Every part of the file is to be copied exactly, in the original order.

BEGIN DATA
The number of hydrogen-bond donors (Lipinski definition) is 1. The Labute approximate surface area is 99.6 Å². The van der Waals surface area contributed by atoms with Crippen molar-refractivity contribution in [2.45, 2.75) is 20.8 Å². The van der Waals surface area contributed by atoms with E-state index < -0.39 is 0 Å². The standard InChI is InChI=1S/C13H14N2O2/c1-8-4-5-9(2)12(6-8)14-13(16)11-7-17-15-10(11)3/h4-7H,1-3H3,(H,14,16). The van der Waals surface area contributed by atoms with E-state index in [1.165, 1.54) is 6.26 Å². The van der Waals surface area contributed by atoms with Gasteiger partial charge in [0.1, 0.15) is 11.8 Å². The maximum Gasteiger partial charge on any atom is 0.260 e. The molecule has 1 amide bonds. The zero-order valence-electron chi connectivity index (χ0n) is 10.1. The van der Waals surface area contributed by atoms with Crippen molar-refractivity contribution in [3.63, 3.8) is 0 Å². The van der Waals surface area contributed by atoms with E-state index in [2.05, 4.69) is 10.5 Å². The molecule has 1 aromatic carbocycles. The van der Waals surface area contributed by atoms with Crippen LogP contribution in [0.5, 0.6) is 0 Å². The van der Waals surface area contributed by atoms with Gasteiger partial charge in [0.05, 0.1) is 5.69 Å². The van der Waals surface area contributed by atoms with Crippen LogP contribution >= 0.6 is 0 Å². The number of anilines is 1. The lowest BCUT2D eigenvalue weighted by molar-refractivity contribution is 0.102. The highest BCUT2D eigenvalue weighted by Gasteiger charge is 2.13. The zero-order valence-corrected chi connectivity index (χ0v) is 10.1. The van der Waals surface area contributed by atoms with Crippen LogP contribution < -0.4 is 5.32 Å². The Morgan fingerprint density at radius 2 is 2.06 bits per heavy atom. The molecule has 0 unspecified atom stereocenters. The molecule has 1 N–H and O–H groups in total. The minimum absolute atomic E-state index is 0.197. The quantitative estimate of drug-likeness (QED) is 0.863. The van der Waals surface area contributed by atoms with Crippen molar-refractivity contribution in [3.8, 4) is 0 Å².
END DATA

The number of hydrogen-bond donors (Lipinski definition) is 1. The Labute approximate surface area is 99.6 Å². The van der Waals surface area contributed by atoms with Crippen molar-refractivity contribution in [2.45, 2.75) is 20.8 Å². The van der Waals surface area contributed by atoms with E-state index < -0.39 is 0 Å². The standard InChI is InChI=1S/C13H14N2O2/c1-8-4-5-9(2)12(6-8)14-13(16)11-7-17-15-10(11)3/h4-7H,1-3H3,(H,14,16). The van der Waals surface area contributed by atoms with E-state index in [1.165, 1.54) is 6.26 Å². The van der Waals surface area contributed by atoms with Gasteiger partial charge in [0.1, 0.15) is 11.8 Å². The maximum Gasteiger partial charge on any atom is 0.260 e. The molecule has 1 amide bonds. The zero-order valence-electron chi connectivity index (χ0n) is 10.1. The van der Waals surface area contributed by atoms with Crippen molar-refractivity contribution in [3.63, 3.8) is 0 Å². The van der Waals surface area contributed by atoms with E-state index in [2.05, 4.69) is 10.5 Å². The molecule has 1 aromatic carbocycles. The van der Waals surface area contributed by atoms with Crippen LogP contribution in [0.5, 0.6) is 0 Å². The van der Waals surface area contributed by atoms with Gasteiger partial charge in [0.05, 0.1) is 5.69 Å². The van der Waals surface area contributed by atoms with Crippen LogP contribution >= 0.6 is 0 Å². The number of anilines is 1. The lowest BCUT2D eigenvalue weighted by molar-refractivity contribution is 0.102. The highest BCUT2D eigenvalue weighted by Gasteiger charge is 2.13. The zero-order valence-corrected chi connectivity index (χ0v) is 10.1. The van der Waals surface area contributed by atoms with Crippen LogP contribution < -0.4 is 5.32 Å². The Morgan fingerprint density at radius 2 is 2.06 bits per heavy atom. The molecule has 0 unspecified atom stereocenters. The molecule has 1 N–H and O–H groups in total. The minimum absolute atomic E-state index is 0.197. The quantitative estimate of drug-likeness (QED) is 0.863. The van der Waals surface area contributed by atoms with Crippen molar-refractivity contribution in [3.8, 4) is 0 Å².